The moment I argue society’s acceptance or rejection of homosexual marriage based on my faith, I am on dangerous ground. We do not want our government establishing a religion we want because, of course, they might later establish a religion we do not want. By seeking to impose on others a definition of marriage based on my faith, I am paving the way for someone else to impose legal restrictions on my behavior based on their faith. I certainly don’t want my wife to be forced to wear a burka because one day the majority of people in America believe that the burka is God’s highest design for women’s dress.

HOMOSEXUALITY (AND HOMOSEXUAL MARRIAGE) ARE NOT ETHICALLY EQUIVALENT TO OTHER THINGS THAT THE BIBLE DEFINES AS SINS

We do, indeed, make laws about what we as a society believe is right and wrong. However, the best and most solid laws have an ethical basis in the rights of each person involved in whatever situation is addressed by the law in question. Running a red light has ethical implications because it puts others at risk. Stealing is taking another’s property without legal authority or their consent. These can be argued from an ethical standpoint without relying on divine revelation regarding moral behavior. Homosexual relationships do not violate ethical principles that require respect of the other’s rights. Nobody is harmed or in other ways treated against their own will when two people of the same sex engage in a committed relationship of love and support that includes the sexual expression of that love.

A FAITH POINT: ENFORCED BEHAVIOR DOES NOT CHANGE THE HEART

Jesus reminded us that the restriction of outward behavior does not move the heart toward God. To paraphrase Jesus’ connection between adultery and lust in Matthew 5:27-28, “You’ve heard it said that a man shall not lie with another man as with a woman, but I tell you that if one man looks at another with lustful intent, he has already committed homosexuality in his heart.” So, even if homosexual marriage remains illegal, that law written and enforced will not change one person’s heart. It may even be counterproductive with respect to our task of drawing people toward the redeeming love of God.

IS THERE A “STATE’S INTEREST” IN MAINTAINING HETEROSEXUAL MARRIAGE OTHER THAN PROCREATION?

As I already mentioned, I think it’s dubious at this point in history to claim the procreative purpose of marriage as a “state’s interest” in preserving heterosexual marriage. One could argue that the heterosexual marriage relationship ought to retain its primacy simply because of the biological morphology and clear interdependence of the male and female genitalia of the human species. (Arguments do sound better with big words, don’t they?) In this argument, the state has an interest in preserving community notions of reality. The division of the human species into two genders, “male” and “female,” is a biological reality. One could make a case that society in general has an interest in maintaining a legal system based on clearly observable physical – one might even say, “scientific” – reality and ought, therefore, to preserve the primacy of male/female relationships. However, a society conceived in liberty must make room for people who do not hold to the “standard” view of life.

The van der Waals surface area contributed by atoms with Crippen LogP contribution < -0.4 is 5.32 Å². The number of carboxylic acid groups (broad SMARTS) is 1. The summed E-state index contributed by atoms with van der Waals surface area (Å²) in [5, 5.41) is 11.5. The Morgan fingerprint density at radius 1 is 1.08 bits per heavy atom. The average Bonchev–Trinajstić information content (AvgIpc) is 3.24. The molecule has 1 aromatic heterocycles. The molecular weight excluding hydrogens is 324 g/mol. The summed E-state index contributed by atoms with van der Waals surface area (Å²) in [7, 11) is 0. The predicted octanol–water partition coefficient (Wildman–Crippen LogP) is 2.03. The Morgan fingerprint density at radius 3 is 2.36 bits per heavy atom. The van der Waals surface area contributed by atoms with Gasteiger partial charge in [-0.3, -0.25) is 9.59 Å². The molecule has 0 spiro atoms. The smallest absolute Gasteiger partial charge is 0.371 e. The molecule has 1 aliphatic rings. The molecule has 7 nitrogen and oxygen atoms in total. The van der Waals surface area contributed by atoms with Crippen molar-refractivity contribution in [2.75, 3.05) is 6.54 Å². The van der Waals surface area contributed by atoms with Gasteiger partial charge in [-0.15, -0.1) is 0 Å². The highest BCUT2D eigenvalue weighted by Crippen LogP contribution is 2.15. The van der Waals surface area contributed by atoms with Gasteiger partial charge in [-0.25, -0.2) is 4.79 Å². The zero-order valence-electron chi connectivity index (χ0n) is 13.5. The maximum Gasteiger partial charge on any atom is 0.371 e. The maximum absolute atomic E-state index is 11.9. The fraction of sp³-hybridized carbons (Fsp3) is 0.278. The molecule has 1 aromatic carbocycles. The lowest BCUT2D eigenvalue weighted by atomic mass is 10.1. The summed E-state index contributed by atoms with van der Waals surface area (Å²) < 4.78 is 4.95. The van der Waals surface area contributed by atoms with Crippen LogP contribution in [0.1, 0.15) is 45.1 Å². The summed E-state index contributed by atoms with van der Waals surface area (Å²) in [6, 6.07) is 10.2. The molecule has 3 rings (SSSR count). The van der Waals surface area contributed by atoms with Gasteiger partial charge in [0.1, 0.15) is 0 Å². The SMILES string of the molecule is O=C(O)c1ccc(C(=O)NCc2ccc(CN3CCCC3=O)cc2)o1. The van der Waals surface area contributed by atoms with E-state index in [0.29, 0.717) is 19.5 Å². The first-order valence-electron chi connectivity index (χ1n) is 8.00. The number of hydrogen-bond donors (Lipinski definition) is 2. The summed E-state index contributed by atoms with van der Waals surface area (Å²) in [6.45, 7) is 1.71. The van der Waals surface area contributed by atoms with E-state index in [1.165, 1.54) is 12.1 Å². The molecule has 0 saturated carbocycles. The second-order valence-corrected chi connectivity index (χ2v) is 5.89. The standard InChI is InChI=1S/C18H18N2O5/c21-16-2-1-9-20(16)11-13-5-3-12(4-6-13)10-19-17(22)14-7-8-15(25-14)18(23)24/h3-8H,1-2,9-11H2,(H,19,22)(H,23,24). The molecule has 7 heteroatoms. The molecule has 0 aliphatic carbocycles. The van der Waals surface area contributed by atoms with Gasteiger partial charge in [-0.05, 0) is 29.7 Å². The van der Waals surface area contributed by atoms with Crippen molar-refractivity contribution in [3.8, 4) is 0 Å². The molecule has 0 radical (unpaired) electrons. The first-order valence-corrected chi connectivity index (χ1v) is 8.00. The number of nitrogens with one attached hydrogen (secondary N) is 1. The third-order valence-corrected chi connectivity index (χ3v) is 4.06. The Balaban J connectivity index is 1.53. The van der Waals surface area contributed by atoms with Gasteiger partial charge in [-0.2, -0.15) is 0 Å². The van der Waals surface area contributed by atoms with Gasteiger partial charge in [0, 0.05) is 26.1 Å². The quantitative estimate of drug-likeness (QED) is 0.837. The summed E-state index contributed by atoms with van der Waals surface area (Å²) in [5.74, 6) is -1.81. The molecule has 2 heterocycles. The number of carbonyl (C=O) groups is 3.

SOME LAWS OUGHT TO CONCERN US BECAUSE OF ETHICS

The scriptures clearly speak for justice in the courts, care for the poor, fighting against the abuse of the powerless by the powerful. While these can be argued ethically without reference to divine revelation, there is alignment between the scriptures and widely acknowledged ethical principles. As those called by God’s grace into his kingdom, we have a double- duty to speak to and act on these issues as citizen-legislators in a free society and as Christians who operate out of love for our fellow people.

A CHRISTIAN MIGHT BE IN FAVOR OF LEGALIZING HOMOSEXUAL MARRIAGE BECAUSE OF THE LAW OF LOVE

Jesus said, “Love your neighbor as yourself.” “Do unto others as you would have them do unto you.” If I don’t want others seeking to enforce their morality on me (and I certainly don’t!), then by reciprocation, I ought not desire laws that enforce my morality on them.

A CHRISTIAN MIGHT BE IN FAVOR OF LEGALIZING HOMOSEXUAL MARRIAGE TO BE MORE LIKE GOD

God pays us the great honor of freedom. As Christ walked the earth, he spoke the truth in love. He wooed. He cajoled. He pleaded. But he never forced. If we are Christ’s ambassadors to the world, ought we spend any time or effort trying to enforce outward behavior that does not violate ethical principles, such as not harming others? We would be more like Christ if we displayed unconditional love for all, desiring the best for each person, proclaiming the God who loves us and has reconciled us to himself by the death and resurrection of Jesus Christ, not counting people’s sins against them. Of course we call people to repentance. But we don’t try to force them (we can’t, really, anyway). Then as God touches their hearts (after all no one can come to Christ unless the Father draws him [John 6:44]) let the Holy Spirit do its work through the means of grace.